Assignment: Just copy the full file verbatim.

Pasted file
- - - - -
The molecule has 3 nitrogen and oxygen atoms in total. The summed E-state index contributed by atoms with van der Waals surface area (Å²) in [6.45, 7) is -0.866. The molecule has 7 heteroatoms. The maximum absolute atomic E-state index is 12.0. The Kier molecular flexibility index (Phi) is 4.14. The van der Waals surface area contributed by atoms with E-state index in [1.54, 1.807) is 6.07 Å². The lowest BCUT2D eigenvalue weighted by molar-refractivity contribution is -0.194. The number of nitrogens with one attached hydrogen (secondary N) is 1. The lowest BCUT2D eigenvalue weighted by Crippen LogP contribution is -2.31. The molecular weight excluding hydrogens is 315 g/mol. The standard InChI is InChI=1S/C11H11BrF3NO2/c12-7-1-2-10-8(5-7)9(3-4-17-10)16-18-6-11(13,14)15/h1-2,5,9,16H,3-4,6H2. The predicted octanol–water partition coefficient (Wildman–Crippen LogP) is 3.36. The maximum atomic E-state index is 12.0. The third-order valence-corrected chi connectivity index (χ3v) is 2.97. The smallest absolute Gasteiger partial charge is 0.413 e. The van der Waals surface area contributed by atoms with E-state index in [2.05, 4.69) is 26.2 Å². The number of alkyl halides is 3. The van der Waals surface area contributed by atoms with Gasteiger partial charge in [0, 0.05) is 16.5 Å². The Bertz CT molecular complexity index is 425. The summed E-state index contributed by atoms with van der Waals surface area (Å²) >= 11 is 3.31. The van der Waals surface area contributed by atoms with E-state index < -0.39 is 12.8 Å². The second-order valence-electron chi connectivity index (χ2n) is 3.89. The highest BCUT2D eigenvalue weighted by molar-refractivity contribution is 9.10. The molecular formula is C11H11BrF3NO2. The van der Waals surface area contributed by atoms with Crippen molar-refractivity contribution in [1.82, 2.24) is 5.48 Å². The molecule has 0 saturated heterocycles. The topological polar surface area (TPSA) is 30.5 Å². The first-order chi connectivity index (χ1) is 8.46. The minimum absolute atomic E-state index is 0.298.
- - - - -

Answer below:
The molecule has 3 nitrogen and oxygen atoms in total. The summed E-state index contributed by atoms with van der Waals surface area (Å²) in [6.45, 7) is -0.866. The molecule has 7 heteroatoms. The maximum absolute atomic E-state index is 12.0. The Kier molecular flexibility index (Phi) is 4.14. The van der Waals surface area contributed by atoms with E-state index in [1.54, 1.807) is 6.07 Å². The lowest BCUT2D eigenvalue weighted by molar-refractivity contribution is -0.194. The number of nitrogens with one attached hydrogen (secondary N) is 1. The lowest BCUT2D eigenvalue weighted by Crippen LogP contribution is -2.31. The molecular weight excluding hydrogens is 315 g/mol. The standard InChI is InChI=1S/C11H11BrF3NO2/c12-7-1-2-10-8(5-7)9(3-4-17-10)16-18-6-11(13,14)15/h1-2,5,9,16H,3-4,6H2. The predicted octanol–water partition coefficient (Wildman–Crippen LogP) is 3.36. The maximum atomic E-state index is 12.0. The third-order valence-corrected chi connectivity index (χ3v) is 2.97. The smallest absolute Gasteiger partial charge is 0.413 e. The van der Waals surface area contributed by atoms with E-state index in [2.05, 4.69) is 26.2 Å². The number of alkyl halides is 3. The van der Waals surface area contributed by atoms with Gasteiger partial charge in [0, 0.05) is 16.5 Å². The Bertz CT molecular complexity index is 425. The summed E-state index contributed by atoms with van der Waals surface area (Å²) >= 11 is 3.31. The van der Waals surface area contributed by atoms with E-state index < -0.39 is 12.8 Å². The second-order valence-electron chi connectivity index (χ2n) is 3.89. The highest BCUT2D eigenvalue weighted by molar-refractivity contribution is 9.10. The molecular formula is C11H11BrF3NO2. The van der Waals surface area contributed by atoms with Crippen molar-refractivity contribution in [1.82, 2.24) is 5.48 Å². The molecule has 0 saturated heterocycles. The topological polar surface area (TPSA) is 30.5 Å². The first-order chi connectivity index (χ1) is 8.46. The minimum absolute atomic E-state index is 0.298.